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Manteca paramedic rescues brother on Sonora Pass
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Manteca ambulance paramedic Troy Hawkins, of Oakdale, stands at the rear of his emergency rig following the dramatic weekend rescue of his brother who suffered a broken pelvis in a snowmobile rollover on Sonora Pass Saturday. - photo by GLENN KAHL
Manteca District Ambulance paramedic Troy Hawkins, 30, had a premonition – one he acted on – that saved the life of his 34-year-old brother Travis from a snowmobile accident and a freezing death in deep snow.

Hawkins had planned to go snowmobiling with his brother’s family about 10 days ago and spend the weekend together in a cabin at the Dardanelle’s area near Sonora Pass.  Working as a paramedic in Manteca and a firefighter in the Bay Area, he had gone without rest answering call after call.    

Being sleep deprived, he was feeling the effects and believed he was probably coming down with the flu as well.  He said he had made the decision that he was going to forget the family trip opting to go home and sleep it.

“But, I just had a feeling that I needed to go – I needed to be there for my brother,” he said.  Hawkins tried to shrug off his physical ills and did get some rest before he headed for Dardanelle where he would meet his brother’s family for the trip up the winding stretch of Highway 108 referred to as the Golden Staircase.

Travis had taken on the snowmobiling sport first with his youngest brother following his lead this year buying a snowmobile of his own.  While they own a cabin in the pass area, they had rented one from the resort with more amenities that would actually fit their needs better running water.   

The older brother had taken his family into the mountains before his brother arrived with his wife Janelle, son Aiden, 6, and daughter Leila, 3.  Troy said when he arrived he was approaching from the California side and his brother and his wife and kids were coming from the Nevada side near the Marine Corps Mountain Warfare Training Center.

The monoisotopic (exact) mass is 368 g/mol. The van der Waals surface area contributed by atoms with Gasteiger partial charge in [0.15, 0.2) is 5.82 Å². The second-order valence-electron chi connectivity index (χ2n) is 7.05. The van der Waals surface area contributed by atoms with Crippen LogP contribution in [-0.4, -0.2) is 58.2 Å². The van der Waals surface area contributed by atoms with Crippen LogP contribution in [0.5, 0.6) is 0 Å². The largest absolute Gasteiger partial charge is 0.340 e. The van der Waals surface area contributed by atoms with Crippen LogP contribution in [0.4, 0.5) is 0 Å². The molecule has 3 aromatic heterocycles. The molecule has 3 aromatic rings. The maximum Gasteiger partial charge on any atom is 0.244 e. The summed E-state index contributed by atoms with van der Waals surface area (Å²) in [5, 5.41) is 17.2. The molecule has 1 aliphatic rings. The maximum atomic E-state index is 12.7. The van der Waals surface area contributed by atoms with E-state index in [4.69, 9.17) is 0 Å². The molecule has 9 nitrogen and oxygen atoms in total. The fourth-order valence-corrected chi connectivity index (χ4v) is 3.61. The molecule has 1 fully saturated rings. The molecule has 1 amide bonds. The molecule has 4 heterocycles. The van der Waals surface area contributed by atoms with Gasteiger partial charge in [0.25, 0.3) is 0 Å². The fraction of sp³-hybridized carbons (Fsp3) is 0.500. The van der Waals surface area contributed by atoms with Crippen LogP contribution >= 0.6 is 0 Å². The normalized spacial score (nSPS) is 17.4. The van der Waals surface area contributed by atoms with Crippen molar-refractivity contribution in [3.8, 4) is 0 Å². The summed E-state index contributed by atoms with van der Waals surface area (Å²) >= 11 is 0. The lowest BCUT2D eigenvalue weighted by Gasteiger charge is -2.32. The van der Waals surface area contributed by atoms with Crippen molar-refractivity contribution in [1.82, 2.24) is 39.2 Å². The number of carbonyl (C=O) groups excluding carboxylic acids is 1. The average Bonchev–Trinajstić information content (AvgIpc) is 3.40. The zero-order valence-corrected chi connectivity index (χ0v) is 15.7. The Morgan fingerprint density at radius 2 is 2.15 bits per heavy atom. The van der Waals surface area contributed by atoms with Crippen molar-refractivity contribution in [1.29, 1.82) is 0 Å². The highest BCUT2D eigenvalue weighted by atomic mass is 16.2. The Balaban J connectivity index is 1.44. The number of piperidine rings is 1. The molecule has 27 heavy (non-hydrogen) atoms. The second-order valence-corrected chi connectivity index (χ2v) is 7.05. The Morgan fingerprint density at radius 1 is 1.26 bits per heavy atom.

He got to the resort’s cabin early (about 1:30) and it was about another 10 miles to where he expected to find Travis snowmobiling his way.  He remembers telling the Dardanelle’s Resort owner Chuck Fleischer that he was going to get on his snowmobile and try to find his brother.  Fleischer would later be the first to join in the search for the brother who became lost in the snow.

First time crossing Sonora Pass while on snowmobile
Troy said he hadn’t snowmobiled over the pass before and this was only his second time riding the machine.  He said he got on his Ski Doo 800 with it snowing but the weather wasn’t too bad, he added.  

“I got through some rough terrain to the bottom of this hill just below the Golden Staircase with a cliff and one area that is pretty steep.  When I got to the bottom of that, he (Travis) drove down and he was fine,” Troy said.  

He recalled his brother was towing a sled that was heaped with his camping gear that looked pretty heavy.  Travis dropped off the sled saying he was going back up to bring the rest of his family down through what he described as “a real bad section.”  Leila was riding with his wife Janelle on her snowmobile and Aiden, his six-year-old nephew was to be riding with his brother.

“He never came back after I waited about 10 minutes,” Troy said.   “I started going up the hill, because I didn’t know what was taking him so long.  As I went up the side of the cliff, Leila was coming down with her daughter shouting that Travis had rolled his snow mobile over the side.”

The Manteca paramedic said he looked down the hill seeing his brother about 30 yards below, lying next to the snowmobile that was on its side and calling out that he thought his leg was broken.